So you can see why I am not concerned if most casual newspaper reviews disappear. No great loss. We are not seeing an extinction of the critical evaluation of literature but an evolution into a more wide open country where any reader who cares can find a wealth of critical opinion. Some by paid professionals, some by unpaid bloggers…or write it yourself.
The fat middle of reviewing, the 600-word review in newspapers, is going away. Scholarship isn’t going away at the more rigorous end. It’s the reader/consumer end that’s emerging, and it is pretty interesting.
The ombud points out that NPR’s audience skews white and mature, and that “many of the voters merely selected the books they knew, loved and identified with when they were teens.” Thus, the poll result “was innocent, normal and natural. If still sad.”
Wait, the reverberating echoes of American racism are just “innocent, normal, and natural”? Try “unsurprising,” but there’s nothing normal or natural about readers only picking two novels with non-white protagonists for a list of the 100 best YA books of all-time.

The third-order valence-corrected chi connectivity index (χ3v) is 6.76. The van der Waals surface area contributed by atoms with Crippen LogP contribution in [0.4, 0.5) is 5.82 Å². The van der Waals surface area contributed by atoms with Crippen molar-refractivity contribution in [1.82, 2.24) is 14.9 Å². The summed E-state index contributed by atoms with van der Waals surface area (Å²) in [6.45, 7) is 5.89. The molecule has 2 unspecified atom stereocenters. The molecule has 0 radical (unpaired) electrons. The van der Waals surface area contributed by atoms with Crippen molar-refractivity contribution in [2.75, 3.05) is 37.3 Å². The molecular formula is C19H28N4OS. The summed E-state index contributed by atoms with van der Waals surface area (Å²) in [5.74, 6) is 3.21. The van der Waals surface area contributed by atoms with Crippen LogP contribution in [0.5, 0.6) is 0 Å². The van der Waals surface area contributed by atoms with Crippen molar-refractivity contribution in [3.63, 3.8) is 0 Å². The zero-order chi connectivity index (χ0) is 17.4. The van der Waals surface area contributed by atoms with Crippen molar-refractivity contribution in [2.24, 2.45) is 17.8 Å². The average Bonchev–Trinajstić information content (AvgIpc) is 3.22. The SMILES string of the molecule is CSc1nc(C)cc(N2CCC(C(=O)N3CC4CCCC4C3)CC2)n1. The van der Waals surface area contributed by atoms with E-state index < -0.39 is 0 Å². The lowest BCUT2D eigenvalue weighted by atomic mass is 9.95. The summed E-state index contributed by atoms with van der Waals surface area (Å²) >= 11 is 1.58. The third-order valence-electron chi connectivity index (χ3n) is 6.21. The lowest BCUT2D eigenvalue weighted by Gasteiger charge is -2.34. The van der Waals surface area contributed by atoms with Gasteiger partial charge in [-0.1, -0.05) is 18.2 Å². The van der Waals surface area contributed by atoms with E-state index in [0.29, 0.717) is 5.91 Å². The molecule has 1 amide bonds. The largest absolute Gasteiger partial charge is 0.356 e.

He was given a “panic button” to press if he was worried about anything. He tested the panic button. It didn’t work.
Never lived with a death-warrant out on you? Well, Salman Rushdie has.
The new genre is meant to be for readers aged 14-35 but how likely is it that a 14-year-old reader would enjoy the same story as a 35-year-old? There may be issues with the content – a story set in a university could include adult language and themes that are either inappropriate for a 14 or 15-year old – or, more likely, what one age group finds exciting may simply be boring for the other.
As someone who is on the upper end of this range, I welcome “new adult.” As someone who knows teenagers, I’m not so sure we go together like this.